It is this which assures us that even the very hairs of our heads are num

bered; that not even a sparrow shall fall unheeded to the ground, and that all things shall work together for good to those who love God—to those who are the called according to his purpose. Yes, it is the Gospel of Jesus Christ which enables his followers confidently to trust in the providence of Godwhich enables them to rise triumphant over every obstacle, assured of present support and of future peace. This enables the Christian to adopt the language of pious experience, and, in the words of our text, devoutly to exclaim, “ Because thou hast been my help; therefore in the shadow of thy wings will I rejoice.”

Let me then, my brethren, suggest a few reasons, in the first place, why we should thus implicitly confide in Divine Providence ; and ' secondly, further urge this duty, by an appeal to such circumstances, as an application of our text would imply. Nor could I, on this occasion, select a more appropriate subject. I have for some time been absent from you, during a season of much affliction and sorrow.* Y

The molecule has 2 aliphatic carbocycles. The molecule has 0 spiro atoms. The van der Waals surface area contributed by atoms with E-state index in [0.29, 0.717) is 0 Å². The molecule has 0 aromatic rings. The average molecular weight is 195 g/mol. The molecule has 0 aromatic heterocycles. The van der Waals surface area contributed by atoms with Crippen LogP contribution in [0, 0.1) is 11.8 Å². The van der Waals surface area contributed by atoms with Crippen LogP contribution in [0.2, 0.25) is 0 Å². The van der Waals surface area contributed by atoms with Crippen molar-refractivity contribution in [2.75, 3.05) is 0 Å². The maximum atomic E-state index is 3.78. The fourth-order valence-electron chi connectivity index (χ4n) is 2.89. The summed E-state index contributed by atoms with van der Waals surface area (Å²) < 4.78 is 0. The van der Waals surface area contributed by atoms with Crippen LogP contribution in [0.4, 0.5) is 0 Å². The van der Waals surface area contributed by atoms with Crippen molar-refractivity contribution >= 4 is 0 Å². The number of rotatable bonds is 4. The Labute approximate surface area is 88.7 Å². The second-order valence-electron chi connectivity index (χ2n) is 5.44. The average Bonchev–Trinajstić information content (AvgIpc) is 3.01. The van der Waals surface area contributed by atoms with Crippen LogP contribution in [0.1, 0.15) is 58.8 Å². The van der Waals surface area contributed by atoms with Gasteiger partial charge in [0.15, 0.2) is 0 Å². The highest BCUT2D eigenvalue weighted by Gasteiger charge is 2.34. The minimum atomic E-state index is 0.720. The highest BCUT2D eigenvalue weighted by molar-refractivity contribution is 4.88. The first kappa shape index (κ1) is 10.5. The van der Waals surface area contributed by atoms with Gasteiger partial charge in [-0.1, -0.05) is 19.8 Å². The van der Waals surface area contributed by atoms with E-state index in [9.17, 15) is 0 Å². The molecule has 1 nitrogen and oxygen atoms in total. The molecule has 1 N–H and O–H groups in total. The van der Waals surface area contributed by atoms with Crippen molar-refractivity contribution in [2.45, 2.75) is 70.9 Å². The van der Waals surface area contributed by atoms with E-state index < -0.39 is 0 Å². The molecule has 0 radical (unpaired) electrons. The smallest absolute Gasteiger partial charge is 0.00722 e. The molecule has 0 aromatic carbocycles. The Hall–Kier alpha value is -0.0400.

appear again amongst you, both to mourn and to rejoice. For we have all had our portion of distress. Disease and death have torn many of our hearts, by depriving us of objects dear to our affections : And where this has not been the case, we have not failed, in pious sympathy, to mourn with those who mourned; thereby bearing, in some degree, the burdens of afliction with which our brethren have been visited. Surely, then, a wellfounded confidence in Divine Providence, is a fit subject for our present meditation. For it is this which administer's comfort under the severest afflictions, and which inspires the bosom of the Christian with a hope full of strength and of immortality. Nor, in another point of view, is this subject inapplicable to the present occasion. We are about to celebrate the supper of our Lord, through whose Gospel, life and immortality have been brought to light, and through whom we have received all the consolations of heavenly grace.